Implicit datatype conversion in the parsing phase – something new I learned today!

Tanel Poder

2011/03/18

Wow, I wasn’t aware that Oracle can also do an implicit datatype conversion for literal strings during parsing phase!

SQL> @desc t
           Name                            Null?    Type
           ------------------------------- -------- ----------------------------
    1      A                                        NUMBER(38)

SQL> select * from t where a = '1' || RPAD('0',5,'0');

no rows selected

SQL> @x
Display execution plan for last statement for this session from library cache...

PLAN_TABLE_OUTPUT
------------------------------------------------------------------------------------------------
SQL_ID  d7r6md8wfu74d, child number 0
-------------------------------------
select * from t where a = '1' || RPAD('0',5,'0')

Plan hash value: 1601196873

--------------------------------------------------------
| Id  | Operation         | Name | E-Rows | Cost (%CPU)|
--------------------------------------------------------
|   0 | SELECT STATEMENT  |      |        |     2 (100)|
|*  1 |  TABLE ACCESS FULL| T    |      1 |     2   (0)|
--------------------------------------------------------

Predicate Information (identified by operation id):
---------------------------------------------------

   1 - filter("A"=100000)

You see what happened? The expression ‘1’ || RPAD(‘0′,5,’0’) has been evaluated, which returns a string. And this string ‘100000’ has been converted to a NUMBER 100000 during parsing phase .. otherwise you would see quotes around the number above with a TO_NUMBER() function around it (so that Oracle could compare the NUMBER column “A” to the same datatype)…

I add a TO_CHAR() around the column A just for demoing that a varchar datatype (as the original “literal” in my query is) will be shown with quotes like every normal string:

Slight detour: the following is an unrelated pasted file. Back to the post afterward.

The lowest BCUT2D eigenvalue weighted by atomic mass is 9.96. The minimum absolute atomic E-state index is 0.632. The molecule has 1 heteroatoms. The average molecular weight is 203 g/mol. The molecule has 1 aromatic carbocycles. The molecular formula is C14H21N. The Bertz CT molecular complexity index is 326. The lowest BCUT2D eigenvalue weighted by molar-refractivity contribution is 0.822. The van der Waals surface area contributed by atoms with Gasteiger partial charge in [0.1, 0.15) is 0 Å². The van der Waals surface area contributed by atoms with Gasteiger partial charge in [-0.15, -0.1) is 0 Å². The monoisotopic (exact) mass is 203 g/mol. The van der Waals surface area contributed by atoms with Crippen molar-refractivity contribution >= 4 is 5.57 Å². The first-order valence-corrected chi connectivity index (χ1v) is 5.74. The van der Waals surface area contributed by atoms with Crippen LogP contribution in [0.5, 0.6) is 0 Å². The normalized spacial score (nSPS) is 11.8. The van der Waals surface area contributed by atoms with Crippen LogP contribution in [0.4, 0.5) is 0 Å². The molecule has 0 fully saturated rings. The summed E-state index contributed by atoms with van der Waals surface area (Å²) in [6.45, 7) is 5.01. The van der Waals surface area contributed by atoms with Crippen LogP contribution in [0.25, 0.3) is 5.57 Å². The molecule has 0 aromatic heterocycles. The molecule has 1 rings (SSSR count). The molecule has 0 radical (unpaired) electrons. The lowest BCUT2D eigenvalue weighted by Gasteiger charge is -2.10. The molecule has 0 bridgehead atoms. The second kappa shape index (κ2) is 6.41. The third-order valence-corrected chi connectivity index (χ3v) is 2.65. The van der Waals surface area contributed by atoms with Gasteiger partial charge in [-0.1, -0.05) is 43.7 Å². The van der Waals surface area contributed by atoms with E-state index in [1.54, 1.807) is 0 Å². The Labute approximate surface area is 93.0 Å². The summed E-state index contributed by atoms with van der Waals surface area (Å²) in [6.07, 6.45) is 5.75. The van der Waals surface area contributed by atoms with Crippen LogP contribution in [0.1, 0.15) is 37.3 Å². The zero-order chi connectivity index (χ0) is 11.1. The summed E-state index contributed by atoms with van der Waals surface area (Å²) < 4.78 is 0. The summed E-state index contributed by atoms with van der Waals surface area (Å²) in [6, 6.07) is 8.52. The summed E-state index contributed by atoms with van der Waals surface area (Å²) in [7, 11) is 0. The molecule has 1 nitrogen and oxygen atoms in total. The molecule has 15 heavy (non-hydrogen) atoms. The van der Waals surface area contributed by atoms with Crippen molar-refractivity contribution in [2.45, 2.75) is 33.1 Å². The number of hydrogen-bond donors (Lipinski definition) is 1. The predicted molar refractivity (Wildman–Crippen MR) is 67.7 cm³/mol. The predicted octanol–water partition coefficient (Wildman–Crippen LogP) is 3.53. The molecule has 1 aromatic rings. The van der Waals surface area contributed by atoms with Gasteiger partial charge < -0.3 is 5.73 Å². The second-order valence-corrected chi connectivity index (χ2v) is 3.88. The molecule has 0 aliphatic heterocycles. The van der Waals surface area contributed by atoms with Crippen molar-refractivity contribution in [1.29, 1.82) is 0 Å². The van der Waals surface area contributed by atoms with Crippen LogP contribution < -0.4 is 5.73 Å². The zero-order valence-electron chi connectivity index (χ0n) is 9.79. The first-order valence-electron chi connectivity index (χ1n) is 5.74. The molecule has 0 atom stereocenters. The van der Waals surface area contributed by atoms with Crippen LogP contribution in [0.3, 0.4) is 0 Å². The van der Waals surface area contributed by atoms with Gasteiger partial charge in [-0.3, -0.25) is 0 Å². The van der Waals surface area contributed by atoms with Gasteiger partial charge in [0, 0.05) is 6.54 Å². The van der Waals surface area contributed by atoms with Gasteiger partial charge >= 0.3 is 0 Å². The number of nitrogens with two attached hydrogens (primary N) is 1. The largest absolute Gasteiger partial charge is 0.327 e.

SQL> select * from t where to_char(a) = '1'||rpad('0',5,'0');

no rows selected

SQL> @x
Display execution plan for last statement for this session from library cache...

PLAN_TABLE_OUTPUT
----------------------------------------------------------------------------
SQL_ID  7yf6j8fdyrvk7, child number 0
-------------------------------------
select * from t where to_char(a) = '1'||rpad('0',5,'0')

Plan hash value: 1601196873

--------------------------------------------------------
| Id  | Operation         | Name | E-Rows | Cost (%CPU)|
--------------------------------------------------------
|   0 | SELECT STATEMENT  |      |        |     2 (100)|
|*  1 |  TABLE ACCESS FULL| T    |      1 |     2   (0)|
--------------------------------------------------------

Predicate Information (identified by operation id):
---------------------------------------------------

   1 - filter(TO_CHAR("A")='100000')

Let’s see whether this trick is somehow done also for bind variables:

SQL> var x varchar2(10)
SQL> exec :x:= '1' || RPAD('0',5,'0');

PL/SQL procedure successfully completed.

SQL> print x

X
--------------------------------
100000

SQL> select * from t where a = :x;

no rows selected

SQL> @x
Display execution plan for last statement for this session from library cache...

PLAN_TABLE_OUTPUT
-------------------------------------------------------------------------------------
SQL_ID  45f39y7580bdp, child number 2
-------------------------------------
select * from t where a = :x

Plan hash value: 1601196873

--------------------------------------------------------
| Id  | Operation         | Name | E-Rows | Cost (%CPU)|
--------------------------------------------------------
|   0 | SELECT STATEMENT  |      |        |     2 (100)|
|*  1 |  TABLE ACCESS FULL| T    |      1 |     2   (0)|
--------------------------------------------------------

Peeked Binds (identified by position):
--------------------------------------

   1 - (VARCHAR2(30), CSID=873): '100000'

Predicate Information (identified by operation id):
---------------------------------------------------

   1 - filter("A"=TO_NUMBER(:X))

Apparently not! And this kind of makes sense – as if this string to number conversion is done during parse phase – Oracle doesn’t know what the actual value is yet (in the bind variable memory) so it can’t convert it to number in advance either :-)

This is a little interesting detail… I didn’t know that in addition to the implicit datatype conversion during query execution (using TO_CHAR, TO_NUMBER functions etc) Oracle can sometimes convert a string literal to number datatype under the hood during the parse time!

P.S. I tested this on Oracle 11.2.0.2 with optimizer_features_enable set from 11.2.0.2 to all the way back to 8.0.0 and the behavior was the same. I didn’t find any mention of this conversion in the CBO tracefile although after a filter pushdown transformation (FPD) the string literal was already shown as a number datatype. If anyone still has access to ancient Oracle database versions (like 9.2 and 10.1 ;-) then let me know whether you see the same results!